NEW YORK (Reuters Health) - Agricultural workers with extensive exposure to pesticides may have an elevated risk of brain cancer, new research suggests.
In a study of nearly 700 adults with or without brain tumors, French researchers found that agricultural workers with the highest level of exposure to pesticides were twice as likely to be diagnosed with brain cancer as those with no occupational pesticide exposure.
There was also evidence that people who treated their house plants with pesticides had an elevated brain cancer risk. However, the researchers caution that this has not been seen in previous studies, and more research is needed to confirm whether the connection is real.
Past studies have linked pesticide exposure among farmers to adverse effects on the brain, such as a higher risk of Parkinson’s disease.
The current study focused on residents of France’s Bordeaux region which, along with its famous wine vineyards, has one of the highest recorded rates of brain cancer in the world.
Dr. Isabelle Baldi of the University of Bordeaux and colleagues compared 221 adults who developed brain cancer between 1999 and 2001 with 442 adults from the general population who were the same age and were free of the disease.
The overall average risk of brain cancer was 29 percent higher among subjects with occupational exposure to pesticides than subjects with no exposure. There was also no strong evidence that workers with lower levels of pesticide exposure had an elevated brain cancer risk.
However, farmers, vineyard workers and others with the highest exposure had a two-fold higher risk of developing a brain tumor.
When examined by tumor type, the risk of glioma was three times higher in exposed workers than those with no work exposure to pesticides, Baldi’s team reports in the journal Occupational and Environmental Medicine.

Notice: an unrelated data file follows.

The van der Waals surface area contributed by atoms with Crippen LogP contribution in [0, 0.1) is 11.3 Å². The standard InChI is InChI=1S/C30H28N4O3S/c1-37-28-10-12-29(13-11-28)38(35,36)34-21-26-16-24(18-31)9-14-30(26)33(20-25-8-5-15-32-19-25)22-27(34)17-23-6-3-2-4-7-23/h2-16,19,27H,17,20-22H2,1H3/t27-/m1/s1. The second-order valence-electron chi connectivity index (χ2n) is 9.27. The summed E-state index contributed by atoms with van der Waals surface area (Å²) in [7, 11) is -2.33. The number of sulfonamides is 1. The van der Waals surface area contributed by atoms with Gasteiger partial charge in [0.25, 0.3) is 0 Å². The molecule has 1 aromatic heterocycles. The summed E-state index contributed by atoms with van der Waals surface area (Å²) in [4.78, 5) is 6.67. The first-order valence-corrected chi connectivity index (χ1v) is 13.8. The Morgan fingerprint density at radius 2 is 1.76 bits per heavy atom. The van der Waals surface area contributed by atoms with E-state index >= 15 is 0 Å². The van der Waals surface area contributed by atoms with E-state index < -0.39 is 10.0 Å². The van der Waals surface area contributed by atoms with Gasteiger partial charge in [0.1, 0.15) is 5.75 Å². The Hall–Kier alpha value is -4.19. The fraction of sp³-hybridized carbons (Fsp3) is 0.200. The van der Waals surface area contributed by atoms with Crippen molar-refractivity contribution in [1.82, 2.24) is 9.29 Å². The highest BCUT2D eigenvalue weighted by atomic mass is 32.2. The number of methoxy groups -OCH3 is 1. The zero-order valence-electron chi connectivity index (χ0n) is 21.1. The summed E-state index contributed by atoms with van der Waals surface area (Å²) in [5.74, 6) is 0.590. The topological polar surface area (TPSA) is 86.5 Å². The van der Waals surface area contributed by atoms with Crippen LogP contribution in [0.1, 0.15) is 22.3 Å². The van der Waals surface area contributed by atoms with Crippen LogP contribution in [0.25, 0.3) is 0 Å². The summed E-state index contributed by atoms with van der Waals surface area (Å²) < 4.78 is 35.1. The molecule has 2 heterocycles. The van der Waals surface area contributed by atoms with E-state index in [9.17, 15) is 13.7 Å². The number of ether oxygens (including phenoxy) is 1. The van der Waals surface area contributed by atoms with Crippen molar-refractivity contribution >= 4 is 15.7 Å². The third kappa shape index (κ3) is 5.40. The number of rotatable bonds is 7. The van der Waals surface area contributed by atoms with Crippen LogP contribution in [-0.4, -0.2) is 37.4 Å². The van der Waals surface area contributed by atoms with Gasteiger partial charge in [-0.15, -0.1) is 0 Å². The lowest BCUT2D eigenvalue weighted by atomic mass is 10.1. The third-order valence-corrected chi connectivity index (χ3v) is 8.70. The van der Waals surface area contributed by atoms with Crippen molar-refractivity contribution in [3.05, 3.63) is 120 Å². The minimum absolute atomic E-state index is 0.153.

Gliomas, the researchers note, are more common among men than women — raising the possibility that on-the-job pesticide exposure is one reason for the discrepancy.
Regarding household pesticide use, study participants who said they used pesticides on their house plants were about twice as likely as those who never used pesticides to be diagnosed with brain cancer.
It’s not clear what to make of this finding, according to Baldi’s team. It’s possible, they note, that people with brain cancer might have been biased toward reporting household pesticide use. Other factors not measured in the study, like total exposure to household chemicals, might also account for the link, the researchers point out.
In the Bordeaux vineyards, fungicides are the most commonly used pesticides. However, the study lacked information on the specific pesticides participants used.
A better understanding of which pesticides are associated with brain cancer is now needed, the researchers conclude.
SOURCE: Occupational and Environmental Medicine, online June 2007.